Haiti—Appui a la Valorisation du potentiel Agricole du Nord, pour la Securite Economique et Environnementale (AVANSE)

Client: U.S. Agency for International Development

Duration: 2013-2020

Region: Latin America and the Caribbean

Country: Haiti

Solutions: Economic Growth

Despite the steeply sloped terrain, the soil of northern Haiti has the potential to produce profitable cash crops such as rice, bananas, and cacao. However, a lack of access to markets and poor agriculture techniques has kept crop prices and yields low, while floods, droughts, and landslides are a constant threat to farmers’ harvests and livelihoods. These factors have contributed to a persistent cycle of poverty, malnutrition, and food insecurity in the region.

To help Haitian farmers confront these challenges, the U.S. Agency for International Development (USAID), in collaboration with the Haitian Ministry of Agriculture, launched the AVANSE program to catalyze inclusive, sustainable economic growth in a potentially highly productive agricultural area in Haiti. AVANSE was the flagship Feed the Future program in the region, and partnered with smallholder farmers to build resilience to extreme weather events, increase agricultural productivity, and improve livelihood opportunities.

AVANSE worked with farmers and the private sector to address key constraints within production and value chains, from improving watershed stability and irrigation infrastructure, to increasing direct access to produce buyers. During the life of the project, AVANSE made significant contributions to transformative, positive change in the agriculture sector in the Northern Corridor of Haiti. Not only did average farmers’ yields and income more than double, but 32 improved technologies were introduced and used by more than 50,000 farmers, and more than 30 small, medium, and large agribusinesses were assisted and strengthened.

Sample Activities

  • Introduce higher-yield crop varieties and cultivation techniques for strategic crops (rice, bananas, and cacao).
  • Pilot a voucher program to increase beneficiaries’ access to agricultural inputs, such as seeds, fertilizers, and pesticides, while stimulating local markets for these commodities.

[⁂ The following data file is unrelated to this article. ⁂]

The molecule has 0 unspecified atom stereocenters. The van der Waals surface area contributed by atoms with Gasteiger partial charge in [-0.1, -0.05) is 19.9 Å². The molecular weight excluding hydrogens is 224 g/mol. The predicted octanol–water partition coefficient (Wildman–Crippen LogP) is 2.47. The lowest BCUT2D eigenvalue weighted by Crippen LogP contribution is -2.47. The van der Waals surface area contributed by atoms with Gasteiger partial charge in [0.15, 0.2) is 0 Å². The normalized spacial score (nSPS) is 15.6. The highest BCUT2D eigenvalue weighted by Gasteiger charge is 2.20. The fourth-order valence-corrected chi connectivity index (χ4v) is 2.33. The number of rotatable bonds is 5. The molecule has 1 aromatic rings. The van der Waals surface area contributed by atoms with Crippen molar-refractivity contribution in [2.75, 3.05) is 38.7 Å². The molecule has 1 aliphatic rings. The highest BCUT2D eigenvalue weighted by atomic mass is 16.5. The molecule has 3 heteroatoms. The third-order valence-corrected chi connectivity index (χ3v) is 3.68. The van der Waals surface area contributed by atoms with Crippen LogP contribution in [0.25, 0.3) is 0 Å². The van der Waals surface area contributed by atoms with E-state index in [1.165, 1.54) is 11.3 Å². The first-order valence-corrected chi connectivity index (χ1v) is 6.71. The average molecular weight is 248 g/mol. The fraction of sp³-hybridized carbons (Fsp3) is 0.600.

• Conduct environmental assessments in watersheds to ensure compliance with Haitian Government and USAID environmental regulations and to create a better understanding of the delicate nature of the watersheds and dangers of mismanagement.
  • Provide grants to community-based organizations for agroforestry and soil conservation activities, including training and purchasing planting material and seedlings.
  • Provide grants to local businesses for equipment and small-scale infrastructure to increase productivity and create jobs.
  • Support the development of numerous public-private partnerships, focusing on improving cooperatives’ post-harvest crop handling and processing capacity, contributing to their readiness to enter the higher value organic market.

Select Results

  • Provided equipment subsidies and training on improved plantain agricultural practices and technologies applied on 4,774 hectares, which helped 6,221 plantain farmers in the North of Haiti triple their yields, from baseline average of six metric tons per hectare to 18 and also considerably increased their agricultural income.
  • Facilitated a 700 percent rise in export sales of cacao. AVANSE’s efforts to intensify production and to assist growers and exporters to expand into premium markets for fermented, organic, and fair-trade cacao made a significant contribution to this positive trend.
  • Disseminated 32 different techniques across the northern corridor that were applied by 51,455 farmers on 27,930 hectares of land, leading to increased yields.
  • Increased annual plantain yields from a baseline value of 6 metric tons (MT) in 2013 to 18 MT in 2019. Single-crop rice yields increased from 2.5 MT in 2013 to 6 MT in 2018, and annual cacao yields increased from 319 kilograms per hectare in 2013 to 455 in 2019.
  • Distributed more than 6 million trees and crop plants, contributing not only to soil conservation and erosion prevention by stabilizing slopes above selected plains, but also contributing to household food security and increased income for farmers.
  • Established, with Auburn University, the first soil lab in the region which provides modern soil and water testing services to farmers using atomic absorption and other analytical instruments currently unavailable in the region.
  • Upgraded 22 enterprises, 13 of which are female-owned, through investment in value-added processing that transforms unprocessed commodities into market goods with higher value, boosting job creation, and generating greater revenues for local enterprises.
  • Assisted 1,207 formerly unemployed or underemployed young people and 22 female-led agribusinesses to generate income from their agriculture activities.
  • In 2016, organized smallholder cacao farmers into vendor groups to combine and manage stocks and sell directly to Haiti’s largest cacao exporter, Novella, leading to an almost 100 percent increase in the price per pound sold by farmers.


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